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HR 1925 Bill Closing MOAB!!!


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Please read this and follow the "Just click here" at the bottom to email your representative.

This involves a politician from New York trying to close Moab to ORV's, horse back riding and bicyclists :no: . I for one have not been able to go to Moab yet and am really looking forward to it :bowdown: .



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I had to edit my text a bit, because as a non-citizen, I do not actually have a right to vote, and don't technically have a representative. But I still sent off an email, as I do live in the USA and this does affect me as I'd like to make it out there at some point in the future.


Too bad we have a new guy in there, because I personally knew the last one :(

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I have been to Moab, once, for a day. Drove over early one morning when I lived in Colorado. Was a blast and would like to go back out and further explore the area.


You will be hard pressed to find any endangered species at Moab. Any more than likely the idiots on Capital Hill wouldn't even know where to look. This bill is just the democrats trying to get more restrictions placed on the public while everybody is all worked up about health care and Afghanistan. I think the Obama administration is going to be much harder to deal with than the Clinton administration was in regards to public land accessibility. Ultimately the bill will try and get the 9 million acres completely UNMANAGED. While this would work on a large, continuous scale, there is just no way the ecosystems can restore themselves with so much fringe encroachment.


what the heck is that bill trying to protect? The rocks? The sand? The sand on the rocks? :dunno: Moab is endless stretches of rock. Last I checked, rocks weren't on any endangered list.

Moab is full of rich and exciting things, the Jeepin' being one of them.


What is at most risk are the ancient Cryptobiotic soils. These are 'living soils' that cover 70-80% of the Colorado Plateau. These knobby crusts provide soil stability by combating wind and water erosion. They contribute to atmospheric nitrogen and carbon fixation, provide other plant nutrients, and aid in soil-plant-water interactions with increase in water retention. When a single foot step or bicycle/motor vehicle breaks the crust, it could take hundreds of years to repair.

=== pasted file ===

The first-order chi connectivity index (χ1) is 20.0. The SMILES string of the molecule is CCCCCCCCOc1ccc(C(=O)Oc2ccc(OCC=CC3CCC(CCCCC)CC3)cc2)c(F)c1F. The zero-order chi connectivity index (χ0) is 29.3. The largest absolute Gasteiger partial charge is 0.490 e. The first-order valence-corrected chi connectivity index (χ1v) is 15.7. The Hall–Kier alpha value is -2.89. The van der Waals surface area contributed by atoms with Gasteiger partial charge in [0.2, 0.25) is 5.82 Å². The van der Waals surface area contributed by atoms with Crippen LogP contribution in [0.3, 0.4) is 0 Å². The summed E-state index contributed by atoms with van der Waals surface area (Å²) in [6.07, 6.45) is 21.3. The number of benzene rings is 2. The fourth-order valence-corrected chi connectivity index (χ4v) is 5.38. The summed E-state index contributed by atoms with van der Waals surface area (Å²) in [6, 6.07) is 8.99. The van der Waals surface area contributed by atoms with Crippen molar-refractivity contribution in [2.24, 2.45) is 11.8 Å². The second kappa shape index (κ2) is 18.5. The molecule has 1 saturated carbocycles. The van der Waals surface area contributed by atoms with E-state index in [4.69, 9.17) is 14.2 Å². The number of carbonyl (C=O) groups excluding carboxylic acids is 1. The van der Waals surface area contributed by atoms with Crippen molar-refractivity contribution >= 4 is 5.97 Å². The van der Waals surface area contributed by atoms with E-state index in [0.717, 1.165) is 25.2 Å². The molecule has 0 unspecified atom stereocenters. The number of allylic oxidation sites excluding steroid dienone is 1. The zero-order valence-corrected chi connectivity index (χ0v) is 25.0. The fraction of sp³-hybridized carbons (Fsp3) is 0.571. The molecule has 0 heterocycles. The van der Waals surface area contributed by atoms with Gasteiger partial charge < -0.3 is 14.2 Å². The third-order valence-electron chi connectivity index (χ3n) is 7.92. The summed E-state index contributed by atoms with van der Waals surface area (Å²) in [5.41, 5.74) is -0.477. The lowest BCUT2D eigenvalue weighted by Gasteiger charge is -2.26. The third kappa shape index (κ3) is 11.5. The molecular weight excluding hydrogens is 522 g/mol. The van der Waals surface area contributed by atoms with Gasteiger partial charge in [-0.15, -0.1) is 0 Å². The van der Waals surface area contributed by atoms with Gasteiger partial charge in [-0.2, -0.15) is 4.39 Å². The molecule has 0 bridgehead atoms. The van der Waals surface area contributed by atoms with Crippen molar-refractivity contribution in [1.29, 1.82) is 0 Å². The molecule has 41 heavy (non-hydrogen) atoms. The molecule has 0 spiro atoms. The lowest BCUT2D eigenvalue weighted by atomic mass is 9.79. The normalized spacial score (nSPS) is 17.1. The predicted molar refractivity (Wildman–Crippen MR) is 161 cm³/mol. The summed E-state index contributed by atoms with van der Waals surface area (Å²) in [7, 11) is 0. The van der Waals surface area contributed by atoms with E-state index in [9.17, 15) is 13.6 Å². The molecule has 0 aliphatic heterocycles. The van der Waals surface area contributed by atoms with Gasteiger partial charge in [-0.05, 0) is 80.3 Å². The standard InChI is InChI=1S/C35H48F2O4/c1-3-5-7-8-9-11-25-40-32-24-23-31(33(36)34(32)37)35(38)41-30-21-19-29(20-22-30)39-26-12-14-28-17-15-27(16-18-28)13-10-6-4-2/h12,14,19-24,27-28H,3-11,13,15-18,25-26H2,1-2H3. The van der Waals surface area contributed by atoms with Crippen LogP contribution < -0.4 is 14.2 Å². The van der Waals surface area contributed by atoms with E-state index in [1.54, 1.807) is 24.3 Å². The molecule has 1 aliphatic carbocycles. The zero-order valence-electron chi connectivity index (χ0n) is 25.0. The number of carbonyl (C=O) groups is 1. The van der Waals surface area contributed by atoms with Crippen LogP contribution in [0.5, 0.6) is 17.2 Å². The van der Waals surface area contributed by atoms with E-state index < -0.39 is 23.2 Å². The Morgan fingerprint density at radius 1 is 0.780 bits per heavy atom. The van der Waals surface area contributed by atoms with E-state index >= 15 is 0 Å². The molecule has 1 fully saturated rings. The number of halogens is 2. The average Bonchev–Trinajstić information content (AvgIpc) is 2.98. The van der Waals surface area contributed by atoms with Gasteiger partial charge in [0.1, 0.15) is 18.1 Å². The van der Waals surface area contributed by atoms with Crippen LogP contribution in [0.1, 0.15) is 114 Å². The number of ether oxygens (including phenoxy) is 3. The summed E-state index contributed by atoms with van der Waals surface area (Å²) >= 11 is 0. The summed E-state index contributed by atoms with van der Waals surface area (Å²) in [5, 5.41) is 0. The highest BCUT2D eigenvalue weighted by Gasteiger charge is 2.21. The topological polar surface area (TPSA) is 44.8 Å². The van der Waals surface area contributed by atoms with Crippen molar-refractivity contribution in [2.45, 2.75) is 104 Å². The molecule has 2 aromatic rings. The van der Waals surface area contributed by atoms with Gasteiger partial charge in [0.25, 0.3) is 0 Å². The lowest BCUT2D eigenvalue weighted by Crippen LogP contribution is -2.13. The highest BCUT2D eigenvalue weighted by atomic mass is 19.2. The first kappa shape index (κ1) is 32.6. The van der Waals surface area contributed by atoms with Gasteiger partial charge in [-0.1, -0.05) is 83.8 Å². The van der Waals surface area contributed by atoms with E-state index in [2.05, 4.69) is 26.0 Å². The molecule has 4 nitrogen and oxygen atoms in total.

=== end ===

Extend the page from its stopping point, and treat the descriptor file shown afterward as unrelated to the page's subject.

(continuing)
The slick rock we all love was created during the Jurassic period (205-140 million years ago) when western Utah rose causing the Moab area to change from sand dunes to river floodplain. The southern part of Utah eventually was covered by deep sand dunes followed by petrifaction. This formed the famous Navajo and Entrada sandstone, seen along the Slickrock trail and at the top of the Moab Rim and Poison Spider Mesa trails. It certainly is old, but no recreationist will ever do any harm to the sandstones.


Maybe the worst impact wheelers have out in Moab are in the potholes. You know, like the hot tub. They are just depressions eroded in bedrock that do not define the large scale watersheds of the area. These things can be few inches across to more than 50 feet deep that contain hundreds of gallons of water. Really these things are only important because they are ancient environments inhabited by ancient organisms, aka “Mesozoic lifeboat niches”. They are full of plants and critters from millions of years ago. But still, a foot step or tire through them and they are severely damaged.  


I am sure somebody would argue for these points. But, by simply staying on the trail your Jeep can do no harm. You venturing out on foot (which would still be allowed by HR 1925) can be MORE disruptive to the ancient ecosystems.